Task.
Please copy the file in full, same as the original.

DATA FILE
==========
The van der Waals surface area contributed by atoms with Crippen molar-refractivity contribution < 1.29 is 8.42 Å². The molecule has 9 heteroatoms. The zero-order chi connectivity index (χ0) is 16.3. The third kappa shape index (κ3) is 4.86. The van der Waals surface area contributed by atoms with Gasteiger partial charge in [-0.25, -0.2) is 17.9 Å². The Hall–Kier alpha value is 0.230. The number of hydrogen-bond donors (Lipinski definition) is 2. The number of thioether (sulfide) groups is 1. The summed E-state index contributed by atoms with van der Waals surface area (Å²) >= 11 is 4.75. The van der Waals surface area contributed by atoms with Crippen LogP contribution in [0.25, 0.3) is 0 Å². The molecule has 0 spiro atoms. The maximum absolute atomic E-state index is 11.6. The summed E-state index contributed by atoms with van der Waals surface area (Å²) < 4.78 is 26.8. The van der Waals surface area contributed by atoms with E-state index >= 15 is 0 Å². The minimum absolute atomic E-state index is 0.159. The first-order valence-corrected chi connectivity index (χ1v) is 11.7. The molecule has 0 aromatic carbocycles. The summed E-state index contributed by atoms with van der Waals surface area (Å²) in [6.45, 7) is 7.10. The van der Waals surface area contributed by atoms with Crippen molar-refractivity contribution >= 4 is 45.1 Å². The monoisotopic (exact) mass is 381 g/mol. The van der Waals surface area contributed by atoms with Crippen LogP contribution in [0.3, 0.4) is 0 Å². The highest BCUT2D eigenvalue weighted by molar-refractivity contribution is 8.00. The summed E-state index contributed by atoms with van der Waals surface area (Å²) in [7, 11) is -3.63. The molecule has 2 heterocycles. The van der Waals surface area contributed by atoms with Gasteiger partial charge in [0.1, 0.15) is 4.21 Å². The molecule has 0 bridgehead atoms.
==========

The van der Waals surface area contributed by atoms with Crippen molar-refractivity contribution < 1.29 is 8.42 Å². The molecule has 9 heteroatoms. The zero-order chi connectivity index (χ0) is 16.3. The third kappa shape index (κ3) is 4.86. The van der Waals surface area contributed by atoms with Gasteiger partial charge in [-0.25, -0.2) is 17.9 Å². The Hall–Kier alpha value is 0.230. The number of hydrogen-bond donors (Lipinski definition) is 2. The number of thioether (sulfide) groups is 1. The summed E-state index contributed by atoms with van der Waals surface area (Å²) >= 11 is 4.75. The van der Waals surface area contributed by atoms with Crippen LogP contribution in [0.25, 0.3) is 0 Å². The molecule has 0 spiro atoms. The maximum absolute atomic E-state index is 11.6. The summed E-state index contributed by atoms with van der Waals surface area (Å²) < 4.78 is 26.8. The van der Waals surface area contributed by atoms with E-state index >= 15 is 0 Å². The minimum absolute atomic E-state index is 0.159. The first-order valence-corrected chi connectivity index (χ1v) is 11.7. The molecule has 0 aromatic carbocycles. The summed E-state index contributed by atoms with van der Waals surface area (Å²) in [6.45, 7) is 7.10. The van der Waals surface area contributed by atoms with Crippen molar-refractivity contribution >= 4 is 45.1 Å². The monoisotopic (exact) mass is 381 g/mol. The van der Waals surface area contributed by atoms with Crippen LogP contribution in [0.3, 0.4) is 0 Å². The highest BCUT2D eigenvalue weighted by molar-refractivity contribution is 8.00. The summed E-state index contributed by atoms with van der Waals surface area (Å²) in [7, 11) is -3.63. The molecule has 2 heterocycles. The van der Waals surface area contributed by atoms with Gasteiger partial charge in [0.1, 0.15) is 4.21 Å². The molecule has 0 bridgehead atoms.